10582904_10152710407396469_4292822206649074376_oBorn and raised in San Francisco, Walker then majored in International Relations and Chinese at the New School University in NYC. He began traveling during a high school exchange to Argentina, and hasn’t stopped since. Walker has always sought out the more unusual and off the beaten path locations and is combining his love for photography and travel to kickstart a career as a journalist, striving to redefine the profession in rapidly changing world.

From Lima to Rio: The Interoceanic Highway (Pictures)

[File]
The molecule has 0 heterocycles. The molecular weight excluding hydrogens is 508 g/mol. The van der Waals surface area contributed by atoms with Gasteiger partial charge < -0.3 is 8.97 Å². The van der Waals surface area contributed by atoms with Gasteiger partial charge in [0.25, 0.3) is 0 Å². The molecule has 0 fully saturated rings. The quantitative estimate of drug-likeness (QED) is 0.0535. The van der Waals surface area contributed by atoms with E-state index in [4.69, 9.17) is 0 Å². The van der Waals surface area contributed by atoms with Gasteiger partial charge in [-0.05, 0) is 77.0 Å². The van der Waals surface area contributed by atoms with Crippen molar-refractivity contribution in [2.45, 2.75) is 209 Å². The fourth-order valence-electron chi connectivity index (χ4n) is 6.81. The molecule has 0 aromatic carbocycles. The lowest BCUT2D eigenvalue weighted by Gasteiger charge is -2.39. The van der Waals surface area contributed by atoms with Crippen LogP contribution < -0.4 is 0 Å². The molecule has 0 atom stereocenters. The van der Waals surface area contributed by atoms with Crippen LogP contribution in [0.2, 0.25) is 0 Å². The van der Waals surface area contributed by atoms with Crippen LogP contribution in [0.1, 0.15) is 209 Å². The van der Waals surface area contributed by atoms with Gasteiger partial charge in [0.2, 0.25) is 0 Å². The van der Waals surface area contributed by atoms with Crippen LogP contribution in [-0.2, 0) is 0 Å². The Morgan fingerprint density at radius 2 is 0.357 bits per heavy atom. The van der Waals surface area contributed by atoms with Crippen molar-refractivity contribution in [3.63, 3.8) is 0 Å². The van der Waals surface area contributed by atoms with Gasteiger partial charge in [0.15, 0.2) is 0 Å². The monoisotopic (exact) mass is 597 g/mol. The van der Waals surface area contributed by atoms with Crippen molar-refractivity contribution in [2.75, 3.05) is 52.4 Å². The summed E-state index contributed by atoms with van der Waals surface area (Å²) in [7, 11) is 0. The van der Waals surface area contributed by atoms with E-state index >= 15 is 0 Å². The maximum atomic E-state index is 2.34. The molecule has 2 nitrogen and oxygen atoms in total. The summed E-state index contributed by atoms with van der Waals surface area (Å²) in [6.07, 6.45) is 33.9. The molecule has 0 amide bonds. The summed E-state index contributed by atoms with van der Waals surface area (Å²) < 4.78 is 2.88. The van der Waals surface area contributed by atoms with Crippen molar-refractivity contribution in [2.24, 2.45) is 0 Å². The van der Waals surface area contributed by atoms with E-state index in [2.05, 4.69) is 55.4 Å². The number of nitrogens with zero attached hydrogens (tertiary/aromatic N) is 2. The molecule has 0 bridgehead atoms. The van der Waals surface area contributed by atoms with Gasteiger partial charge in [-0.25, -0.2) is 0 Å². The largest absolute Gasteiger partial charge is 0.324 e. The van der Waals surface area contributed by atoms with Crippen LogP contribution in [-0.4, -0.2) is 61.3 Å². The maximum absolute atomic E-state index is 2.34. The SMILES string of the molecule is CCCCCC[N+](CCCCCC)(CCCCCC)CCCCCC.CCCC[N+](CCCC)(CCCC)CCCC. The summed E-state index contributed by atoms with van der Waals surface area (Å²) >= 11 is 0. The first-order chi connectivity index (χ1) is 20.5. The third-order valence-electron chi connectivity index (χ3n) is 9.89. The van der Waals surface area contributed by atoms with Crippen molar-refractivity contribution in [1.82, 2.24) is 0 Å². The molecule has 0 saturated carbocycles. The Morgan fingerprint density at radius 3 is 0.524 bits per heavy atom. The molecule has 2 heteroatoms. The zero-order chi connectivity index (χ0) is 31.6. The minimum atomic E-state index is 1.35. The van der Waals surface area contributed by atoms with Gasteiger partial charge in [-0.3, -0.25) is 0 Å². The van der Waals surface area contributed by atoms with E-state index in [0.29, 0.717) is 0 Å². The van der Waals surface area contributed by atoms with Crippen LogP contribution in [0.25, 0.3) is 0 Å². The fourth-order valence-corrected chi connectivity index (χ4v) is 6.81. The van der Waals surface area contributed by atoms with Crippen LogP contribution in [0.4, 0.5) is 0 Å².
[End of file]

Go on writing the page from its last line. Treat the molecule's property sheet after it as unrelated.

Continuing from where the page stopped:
I traveled for three days on a section of the Interoceanic Highway from the Pacific Coast of Peru to the Brazilian Amazon. The highway continues to São Paulo, Brazil, over 3,900 miles away. The highway spans three time zones, and is the first to cross the entire continent of South America. Many have called it one of the greatest construction projects in Latin America since the Panama Canal. Since its completion, the Interoceanic has raised Peru’s GDP by 1.5% a year. However, the highway has had many detrimental impacts on the local people and environments. The remote Peruvian Amazon was once five to seven days from Cusco Peru by truck. But now the trip takes less than 9 hours. Illegal gold mining and logging has increased exponentially in the last 5 years and residents of Puerto Maldonado, a dusty, frontier boom town, have expressed their concern about the benefits the highway promised to bring.